Burr's, Knaus, and Robert: Redland Fruit Stands Offer A Taste of Old Florida

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Less than an hour's drive south from Miami lies a totally different world. The vehicle of choice more likely John Deere than Mercedes and instead of the ocean, you'll encounter miles of green farmland. A trip to the Redland is truly a trip back in time to old Florida.

The Redland, along with Kendall, used to have many fruit stands and U-Pick strawberry and tomato fields, where a family could spend the day. Most of the U-Pick stands in Kendall are gone, replaced by condos and strip malls. The Redland, too, has seen its share of roadside fruit stands succumb to financial or real estate woes. Luckily, a few remain standing - still selling produce, jams, milkshakes and baked good to city dwellers who drive out in droves on the weekend for a glimpse of the way things used to be.

​Burr's Berry Farm

Burr's Berry Farm has been selling strawberries, fresh vegetables, jams and milkshakes since 1960.  Not a lot has changed - a simple wooden shack, brightly painted with red and pink trim proclaims "Strawberries! Milkshakes!"

The first thing you notice are the strawberries - large, red and plump, neatly stacked into pyramids. Each perfect berry looks like it could star in a television commercial for some fruit council. Strawberry baskets are priced at $8.50, $10.50 and $12.50 and are sweeter, richer and more fragrant than the ones sold at the supermarket.

Mary Burr still works the stand as she did in 1960, with a little more help these days. In her heyday, she's shipped strawberries to England and Italy, but now you have to come to her to get the berries (though you can call in advance for bulk orders or to arrange a gift basket). Burr's Berry Farm also sells orchids and fresh vegetables that are either grown on the property or at a neighboring farm. Turnips, beets, cabbage are all oversized and beautiful. These vegetables make you want to cook them up and have a feast, with some strawberries and cream for dessert.

Open daily from Christmas through Mother's Day. 12741 SW 216th St, Miami; 305-251-0145

Knaus Berry Farm

Knaus Berry Farm is one of the few places left where you can pick your own tomatoes, as well as strawberries. This farm was started by the Knaus brothers, Ray & Russel, over 50 years ago. Some people think that Amish people own this stand, but they're actually Dunkers, a German Baptist sect that wear traditional clothing, though you'll just as likely spot more typical American dress these days.

The right side of the stand sells fresh produce including tomatoes, strawberries, jalapenos, squash, herbs and lettuce (all grown on property or locally). The left side of the stand is a bakery that sells fresh baked cookies, pies and cinnamon rolls. Cinnamon rolls are in such demand, they often sell out well before the end of the day, especially on weekends. A guava cream cheese pie is a special treat. An adjacent shed sells fruit milkshakes.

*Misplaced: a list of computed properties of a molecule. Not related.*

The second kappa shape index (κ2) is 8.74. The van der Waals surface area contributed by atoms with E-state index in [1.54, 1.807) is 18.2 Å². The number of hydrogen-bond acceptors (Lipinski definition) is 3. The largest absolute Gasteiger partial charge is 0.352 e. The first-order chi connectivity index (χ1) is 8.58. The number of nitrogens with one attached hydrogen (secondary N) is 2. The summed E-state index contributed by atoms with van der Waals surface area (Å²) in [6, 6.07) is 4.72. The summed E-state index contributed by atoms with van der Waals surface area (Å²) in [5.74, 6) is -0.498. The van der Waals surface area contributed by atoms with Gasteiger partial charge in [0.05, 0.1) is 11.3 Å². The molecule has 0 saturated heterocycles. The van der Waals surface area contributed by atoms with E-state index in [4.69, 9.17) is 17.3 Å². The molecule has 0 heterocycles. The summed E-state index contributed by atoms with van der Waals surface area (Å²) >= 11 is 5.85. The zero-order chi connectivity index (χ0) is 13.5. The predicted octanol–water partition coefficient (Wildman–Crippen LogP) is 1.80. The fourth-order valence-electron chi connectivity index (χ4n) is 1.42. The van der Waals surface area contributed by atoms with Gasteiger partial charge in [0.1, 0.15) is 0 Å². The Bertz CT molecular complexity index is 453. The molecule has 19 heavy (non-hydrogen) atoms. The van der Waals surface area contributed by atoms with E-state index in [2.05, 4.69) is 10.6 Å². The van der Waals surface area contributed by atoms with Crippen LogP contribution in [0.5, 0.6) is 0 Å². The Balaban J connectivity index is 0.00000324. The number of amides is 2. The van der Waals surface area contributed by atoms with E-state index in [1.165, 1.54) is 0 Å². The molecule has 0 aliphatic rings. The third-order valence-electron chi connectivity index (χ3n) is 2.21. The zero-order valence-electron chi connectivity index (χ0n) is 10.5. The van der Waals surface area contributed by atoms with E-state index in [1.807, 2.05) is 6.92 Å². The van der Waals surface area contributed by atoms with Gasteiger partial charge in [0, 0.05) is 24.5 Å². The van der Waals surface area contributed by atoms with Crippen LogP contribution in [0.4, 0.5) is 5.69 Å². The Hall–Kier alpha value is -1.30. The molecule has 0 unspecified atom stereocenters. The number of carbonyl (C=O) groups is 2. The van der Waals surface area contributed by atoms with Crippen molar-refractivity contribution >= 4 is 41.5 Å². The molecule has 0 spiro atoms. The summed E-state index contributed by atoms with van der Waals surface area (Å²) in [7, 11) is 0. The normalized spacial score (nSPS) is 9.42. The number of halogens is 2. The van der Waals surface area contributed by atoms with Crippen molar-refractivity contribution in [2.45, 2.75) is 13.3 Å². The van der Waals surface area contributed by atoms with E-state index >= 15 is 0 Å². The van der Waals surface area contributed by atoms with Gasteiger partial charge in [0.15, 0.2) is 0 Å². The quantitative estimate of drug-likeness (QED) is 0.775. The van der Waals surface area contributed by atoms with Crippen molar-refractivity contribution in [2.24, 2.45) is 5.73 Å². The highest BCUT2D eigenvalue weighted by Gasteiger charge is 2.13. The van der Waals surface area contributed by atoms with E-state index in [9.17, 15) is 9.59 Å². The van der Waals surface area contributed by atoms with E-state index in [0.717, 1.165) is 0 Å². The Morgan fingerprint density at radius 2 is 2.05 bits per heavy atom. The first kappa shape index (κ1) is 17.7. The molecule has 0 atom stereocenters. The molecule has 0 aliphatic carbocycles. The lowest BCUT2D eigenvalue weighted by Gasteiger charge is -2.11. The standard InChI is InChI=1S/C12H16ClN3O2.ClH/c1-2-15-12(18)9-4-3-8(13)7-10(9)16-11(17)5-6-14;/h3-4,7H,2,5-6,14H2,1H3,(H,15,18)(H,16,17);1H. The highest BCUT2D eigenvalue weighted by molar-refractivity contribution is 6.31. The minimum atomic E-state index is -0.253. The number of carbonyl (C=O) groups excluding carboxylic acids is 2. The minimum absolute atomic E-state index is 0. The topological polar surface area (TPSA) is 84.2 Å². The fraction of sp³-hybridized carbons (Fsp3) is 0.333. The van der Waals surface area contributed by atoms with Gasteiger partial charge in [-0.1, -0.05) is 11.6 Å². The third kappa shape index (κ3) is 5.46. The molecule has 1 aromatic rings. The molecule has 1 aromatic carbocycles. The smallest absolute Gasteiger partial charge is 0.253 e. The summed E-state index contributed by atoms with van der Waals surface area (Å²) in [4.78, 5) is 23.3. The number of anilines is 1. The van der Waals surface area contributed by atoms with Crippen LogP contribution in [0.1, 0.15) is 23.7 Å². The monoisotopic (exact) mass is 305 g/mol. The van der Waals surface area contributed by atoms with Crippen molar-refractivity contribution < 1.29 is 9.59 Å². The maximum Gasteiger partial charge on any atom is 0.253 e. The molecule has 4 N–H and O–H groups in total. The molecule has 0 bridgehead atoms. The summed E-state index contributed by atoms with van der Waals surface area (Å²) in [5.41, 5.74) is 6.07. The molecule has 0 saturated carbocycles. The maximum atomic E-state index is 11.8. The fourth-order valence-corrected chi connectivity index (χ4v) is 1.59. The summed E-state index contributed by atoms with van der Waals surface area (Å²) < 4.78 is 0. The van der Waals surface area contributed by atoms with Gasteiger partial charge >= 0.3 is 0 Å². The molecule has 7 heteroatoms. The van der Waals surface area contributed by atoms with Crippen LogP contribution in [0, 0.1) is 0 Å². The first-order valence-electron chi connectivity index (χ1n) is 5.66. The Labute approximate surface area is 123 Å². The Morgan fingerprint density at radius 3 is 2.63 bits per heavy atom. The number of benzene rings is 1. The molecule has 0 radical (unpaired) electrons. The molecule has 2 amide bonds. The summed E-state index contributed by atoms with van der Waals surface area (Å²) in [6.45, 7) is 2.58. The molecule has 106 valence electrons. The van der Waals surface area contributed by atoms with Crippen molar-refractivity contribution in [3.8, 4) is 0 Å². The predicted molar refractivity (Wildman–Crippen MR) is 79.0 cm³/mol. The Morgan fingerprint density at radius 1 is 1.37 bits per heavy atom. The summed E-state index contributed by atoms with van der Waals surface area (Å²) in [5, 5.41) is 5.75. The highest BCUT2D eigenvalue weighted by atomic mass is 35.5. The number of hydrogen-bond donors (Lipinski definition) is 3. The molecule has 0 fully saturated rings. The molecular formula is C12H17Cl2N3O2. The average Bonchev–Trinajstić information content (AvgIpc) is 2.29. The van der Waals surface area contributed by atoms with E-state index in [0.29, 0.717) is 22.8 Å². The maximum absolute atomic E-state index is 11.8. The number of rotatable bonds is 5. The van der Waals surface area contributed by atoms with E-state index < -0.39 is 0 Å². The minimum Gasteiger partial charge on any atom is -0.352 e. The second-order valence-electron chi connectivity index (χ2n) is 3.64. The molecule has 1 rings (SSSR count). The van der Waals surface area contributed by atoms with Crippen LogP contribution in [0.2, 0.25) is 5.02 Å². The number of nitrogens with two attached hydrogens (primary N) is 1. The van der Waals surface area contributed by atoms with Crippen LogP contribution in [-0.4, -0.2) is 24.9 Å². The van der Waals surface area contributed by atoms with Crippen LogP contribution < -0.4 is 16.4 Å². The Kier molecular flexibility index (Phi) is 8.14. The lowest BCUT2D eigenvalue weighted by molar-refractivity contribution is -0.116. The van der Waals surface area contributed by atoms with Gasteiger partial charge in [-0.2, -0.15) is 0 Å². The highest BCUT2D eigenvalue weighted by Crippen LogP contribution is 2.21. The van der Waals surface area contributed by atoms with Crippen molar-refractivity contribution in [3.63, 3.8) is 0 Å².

Behind the stand are the U-Pick strawberry and tomato fields. Tom Blocher, co-owner of Knaus Berry Farm (he's married to a Knaus), says that on the weekend families come out and make a day of picking berries and tomatoes, bringing picnic blankets and chairs. "We like when the families come out. We just provide some grass and a tree to climb".

Open Christmas through Easter. Closed Sunday. 15980 SW 248th Street (Coconut Palm Drive) Homestead; 305-247-0668

Robert Is Here

​Robert is Here has a roadside attraction vibe. Part fruit stand, part petting zoo, part antique car display, Robert's is all-show. The selection is overwhelming at Robert's - fruit and vegetables grown both locally and outsourced, honey, jams, jellies, dressings, chutneys and nuts - all bear the Robert is Here gold private label. A milkshake stand is so busy that a microphone announces the names of the people who's shakes are ready for pickup. Dozens of workers are as busy as the bees that gather around the honey sampling bar.

At first glance, you might think that Robert is too commercial, that it's not the real deal...until you take a look at the man behind the counter wearing a smile and gun - both large. Robert Mohling has been here every day for 50 years, working the crowd alongside his sons. Ask him about his fruit and he'll be happy to tell you that a sopadilla tastes like a pear dipped in sugar or that the softer the guava, the sweeter the flesh. "Me and my boys have the most magnificent mangos", Robert says. "There's a passion in what we do".

Open daily. Closed September & October. 19200 SW 344th St. Homestead; 305-246-1592

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